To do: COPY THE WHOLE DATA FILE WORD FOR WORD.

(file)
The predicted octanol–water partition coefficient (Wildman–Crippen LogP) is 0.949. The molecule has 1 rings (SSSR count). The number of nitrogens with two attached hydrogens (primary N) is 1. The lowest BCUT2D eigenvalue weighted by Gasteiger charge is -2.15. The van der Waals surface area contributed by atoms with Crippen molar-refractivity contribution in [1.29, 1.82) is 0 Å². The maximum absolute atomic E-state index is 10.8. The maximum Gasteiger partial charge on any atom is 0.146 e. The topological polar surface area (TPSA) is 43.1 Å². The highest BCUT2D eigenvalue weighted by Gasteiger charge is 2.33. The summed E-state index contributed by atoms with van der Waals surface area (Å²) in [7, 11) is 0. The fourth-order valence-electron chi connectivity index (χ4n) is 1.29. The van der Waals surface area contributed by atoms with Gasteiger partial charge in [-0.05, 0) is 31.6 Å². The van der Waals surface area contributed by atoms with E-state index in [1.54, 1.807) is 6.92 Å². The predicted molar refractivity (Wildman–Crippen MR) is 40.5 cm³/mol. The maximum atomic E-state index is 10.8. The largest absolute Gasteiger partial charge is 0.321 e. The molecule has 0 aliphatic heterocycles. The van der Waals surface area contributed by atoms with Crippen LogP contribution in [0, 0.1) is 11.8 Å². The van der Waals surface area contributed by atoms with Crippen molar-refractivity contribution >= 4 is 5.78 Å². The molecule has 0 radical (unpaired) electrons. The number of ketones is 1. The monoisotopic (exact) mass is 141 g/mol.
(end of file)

The predicted octanol–water partition coefficient (Wildman–Crippen LogP) is 0.949. The molecule has 1 rings (SSSR count). The number of nitrogens with two attached hydrogens (primary N) is 1. The lowest BCUT2D eigenvalue weighted by Gasteiger charge is -2.15. The van der Waals surface area contributed by atoms with Crippen molar-refractivity contribution in [1.29, 1.82) is 0 Å². The maximum absolute atomic E-state index is 10.8. The maximum Gasteiger partial charge on any atom is 0.146 e. The topological polar surface area (TPSA) is 43.1 Å². The highest BCUT2D eigenvalue weighted by Gasteiger charge is 2.33. The summed E-state index contributed by atoms with van der Waals surface area (Å²) in [7, 11) is 0. The fourth-order valence-electron chi connectivity index (χ4n) is 1.29. The van der Waals surface area contributed by atoms with Gasteiger partial charge in [-0.05, 0) is 31.6 Å². The van der Waals surface area contributed by atoms with E-state index in [1.54, 1.807) is 6.92 Å². The predicted molar refractivity (Wildman–Crippen MR) is 40.5 cm³/mol. The maximum atomic E-state index is 10.8. The largest absolute Gasteiger partial charge is 0.321 e. The molecule has 0 aliphatic heterocycles. The van der Waals surface area contributed by atoms with Crippen LogP contribution in [0, 0.1) is 11.8 Å². The van der Waals surface area contributed by atoms with Crippen molar-refractivity contribution >= 4 is 5.78 Å². The molecule has 0 radical (unpaired) electrons. The number of ketones is 1. The monoisotopic (exact) mass is 141 g/mol.